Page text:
Excel Isn’t Dead: How to Use the Venerable Spreadsheet for Forecasting

Operations managers are often the people with the best understanding of demand for products and services, and how much it would cost to deliver those items. Yet, many of them don’t have the skills to deliver a forecast to the level that senior management requires. Finance professionals can offer this analysis, but they often are not close enough to the operations to understand them sufficiently.

Because there is an art, a give-and-take, to budgeting, there is a need for objective forecasting. By this, I mean something that can be constructed simply such that if anyone follows the same process they will get the same figures.

This needs to be a mechanical, objective process. This way, analysts may prepare this data in moments without feeling emotionally attached to the output. Furthermore, operational managers can review the trend and state where future numbers are wrong, and all they need to do is explain the variation, i.e., undertake incremental budgeting.

There is no need for disagreements or confrontation: Both parties may work together as a team.

Using TREND for forecasting

Now the scene is set for having a simple, mechanical approach for budgeting. Using my sample Excel file (click to download), let’s take a look at ways Excel can do this for you.

Imagine I have some historical data:

The data are from September 2012 to July 2017, and I want to extrapolate them until the end of 2020. (I want 2020 foresight!)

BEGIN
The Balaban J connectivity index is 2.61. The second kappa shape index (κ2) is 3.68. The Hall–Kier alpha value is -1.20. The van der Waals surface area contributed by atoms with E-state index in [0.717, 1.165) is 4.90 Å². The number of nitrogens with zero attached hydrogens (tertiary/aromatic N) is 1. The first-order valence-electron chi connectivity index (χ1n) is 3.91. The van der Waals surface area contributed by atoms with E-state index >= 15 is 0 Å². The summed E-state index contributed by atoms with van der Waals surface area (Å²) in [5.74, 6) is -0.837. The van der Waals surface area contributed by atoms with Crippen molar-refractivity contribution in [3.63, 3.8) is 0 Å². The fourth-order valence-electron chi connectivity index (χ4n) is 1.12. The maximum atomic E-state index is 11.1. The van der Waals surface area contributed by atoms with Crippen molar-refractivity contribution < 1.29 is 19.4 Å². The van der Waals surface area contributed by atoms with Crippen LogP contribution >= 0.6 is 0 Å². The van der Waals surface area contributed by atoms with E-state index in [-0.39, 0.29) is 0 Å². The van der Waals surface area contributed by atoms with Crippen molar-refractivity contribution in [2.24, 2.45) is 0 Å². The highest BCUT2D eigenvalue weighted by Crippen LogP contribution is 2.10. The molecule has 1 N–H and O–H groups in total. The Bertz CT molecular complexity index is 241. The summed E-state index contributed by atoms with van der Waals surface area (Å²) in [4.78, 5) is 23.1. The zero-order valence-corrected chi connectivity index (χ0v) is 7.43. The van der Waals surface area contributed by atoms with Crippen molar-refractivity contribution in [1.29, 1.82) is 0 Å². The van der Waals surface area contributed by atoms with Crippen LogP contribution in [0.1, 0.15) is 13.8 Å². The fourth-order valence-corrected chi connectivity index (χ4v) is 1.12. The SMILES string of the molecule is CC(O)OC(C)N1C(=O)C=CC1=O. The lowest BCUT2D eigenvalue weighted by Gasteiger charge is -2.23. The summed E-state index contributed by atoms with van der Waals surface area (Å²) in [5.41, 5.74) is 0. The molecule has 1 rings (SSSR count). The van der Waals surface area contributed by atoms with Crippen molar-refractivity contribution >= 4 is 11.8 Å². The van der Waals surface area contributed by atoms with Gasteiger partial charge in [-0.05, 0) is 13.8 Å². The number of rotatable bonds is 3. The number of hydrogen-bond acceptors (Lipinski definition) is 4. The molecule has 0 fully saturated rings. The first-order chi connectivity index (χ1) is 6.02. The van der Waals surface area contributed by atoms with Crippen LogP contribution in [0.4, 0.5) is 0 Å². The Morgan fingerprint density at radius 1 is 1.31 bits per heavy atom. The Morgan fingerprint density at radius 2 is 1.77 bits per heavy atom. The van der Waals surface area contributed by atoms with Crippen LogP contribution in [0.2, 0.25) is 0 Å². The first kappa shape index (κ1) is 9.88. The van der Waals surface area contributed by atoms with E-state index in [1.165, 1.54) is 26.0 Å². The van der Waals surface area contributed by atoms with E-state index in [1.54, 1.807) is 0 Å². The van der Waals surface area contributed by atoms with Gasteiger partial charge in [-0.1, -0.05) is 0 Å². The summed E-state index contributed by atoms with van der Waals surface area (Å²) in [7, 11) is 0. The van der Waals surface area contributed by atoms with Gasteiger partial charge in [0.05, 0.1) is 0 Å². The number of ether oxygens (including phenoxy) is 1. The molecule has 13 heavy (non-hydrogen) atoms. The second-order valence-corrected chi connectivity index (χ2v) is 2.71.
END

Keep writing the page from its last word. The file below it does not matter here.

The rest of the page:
There are several functions that can help, with one of the simplest being TREND.

TREND(known_y’s,known_x’s,new_x’s,[constant]) assumes that there is a relationship between variables x (independent variable — here, the dates) and y (dependent variable — the sales), through a formula y = βx + c, i.e., the equation of a straight line (β is the gradient of the line and c is the y-intercept).

Before you disregard linear regression, bear in mind many nonlinear relationships can become linear ones by taking logarithms of the variables. However, this won’t always work.

Here, time is our independent variable (x), and sales is our dependent variable (y). We only specify the constant if we want to force c into the equation (not common — it will usually be left blank).

Similarly, it’s preferable to leave constant blank in the TREND function. For example:

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